The remedy for this dilemma is diligent planning, methodical diversifying, and a little creative portfolio management. Modeling your cash flows throughout retirement is a necessary first step in building a successful retirement plan. Most plans will show that withdrawing much more than 3½% of your portfolio will lead to declining purchasing power over time. Each plan is different, so it is important to take even this rule of thumb with a grain of salt.
On the portfolio management side, we continue to diversify our clients’ portfolios in the traditional way: adding international investments in both the developed and emerging economies and other asset classes such as gold. We also keep exposure to speculative parts of the market to a minimum. Large growth and some technology companies are starting to fit that description, and we completely stay away from the “meme” stocks (see our last quarterly letter on GameStop). A good balance between growth and value, US and international, large and small, stocks and (where appropriate) bonds will provide some stability during turbulent times. Still, low bond and dividend yields limit this strategy’s effectiveness.
We have begun adding alternative investments to client portfolios where appropriate. A very simple definition of alternative investments is securities that aren’t stocks or bonds.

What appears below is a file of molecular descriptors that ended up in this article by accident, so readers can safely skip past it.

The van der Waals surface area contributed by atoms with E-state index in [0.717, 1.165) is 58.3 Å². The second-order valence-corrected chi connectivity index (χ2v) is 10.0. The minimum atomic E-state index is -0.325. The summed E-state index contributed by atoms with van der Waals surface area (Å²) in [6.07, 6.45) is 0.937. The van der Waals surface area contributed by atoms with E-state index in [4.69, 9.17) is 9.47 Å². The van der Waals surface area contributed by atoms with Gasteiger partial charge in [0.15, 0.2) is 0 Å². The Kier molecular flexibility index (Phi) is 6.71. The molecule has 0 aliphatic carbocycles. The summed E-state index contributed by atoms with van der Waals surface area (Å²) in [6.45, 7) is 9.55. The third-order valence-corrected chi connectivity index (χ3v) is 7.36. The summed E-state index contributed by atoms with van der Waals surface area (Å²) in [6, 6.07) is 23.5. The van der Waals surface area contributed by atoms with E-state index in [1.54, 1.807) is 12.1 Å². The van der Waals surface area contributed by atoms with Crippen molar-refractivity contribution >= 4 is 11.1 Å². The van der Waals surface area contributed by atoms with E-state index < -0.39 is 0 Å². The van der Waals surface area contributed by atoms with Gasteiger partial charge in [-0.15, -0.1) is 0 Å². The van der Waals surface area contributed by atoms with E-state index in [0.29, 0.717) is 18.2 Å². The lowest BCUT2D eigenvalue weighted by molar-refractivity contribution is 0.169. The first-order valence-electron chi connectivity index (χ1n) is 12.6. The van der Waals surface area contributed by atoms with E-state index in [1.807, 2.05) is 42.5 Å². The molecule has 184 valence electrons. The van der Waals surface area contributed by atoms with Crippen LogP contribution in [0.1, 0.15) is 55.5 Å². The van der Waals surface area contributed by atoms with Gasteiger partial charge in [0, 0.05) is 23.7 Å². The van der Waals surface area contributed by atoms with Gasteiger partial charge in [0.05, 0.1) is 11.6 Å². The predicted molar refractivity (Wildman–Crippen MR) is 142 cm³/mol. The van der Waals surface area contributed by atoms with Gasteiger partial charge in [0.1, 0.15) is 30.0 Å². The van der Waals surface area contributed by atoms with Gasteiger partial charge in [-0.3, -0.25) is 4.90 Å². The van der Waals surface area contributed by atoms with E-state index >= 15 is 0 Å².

There are a wide range of alternative investments that come in a variety of forms, and all come with different trade-offs. The most basic type of alternative investment that is available to most investors is an interval fund. These funds look like mutual funds in your holdings report. You buy them like you would a mutual fund. However, you can only sell them at certain intervals – usually quarterly. Also, the fund company does not have to honor your sale request if there are too many redemptions at once. This is because these funds typically invest in illiquid assets.
Two such funds we have started adding to portfolios invest in real estate and private loans. Given the cash flows of these two funds, we have categorized them as alternatives to bonds. Both have expected returns much higher than what you’d expect from a traditional bond (especially with the Treasury rates as low as they are today). They also have the added benefit of having some form of inflation protection. For the real estate fund, this protection comes in the form of the possibility of raising rent rates as inflation rises. In the private loan portfolio, many of the loans are tied to a floating rate such as the 3-month treasury bill rate. So, if inflation picks up and rates rise, so too will the income from these loans. They are riskier than bonds and would most likely not be saleable during major downturns. Still, taking a long-term view of the portfolio, they can make a lot of sense in today’s environment.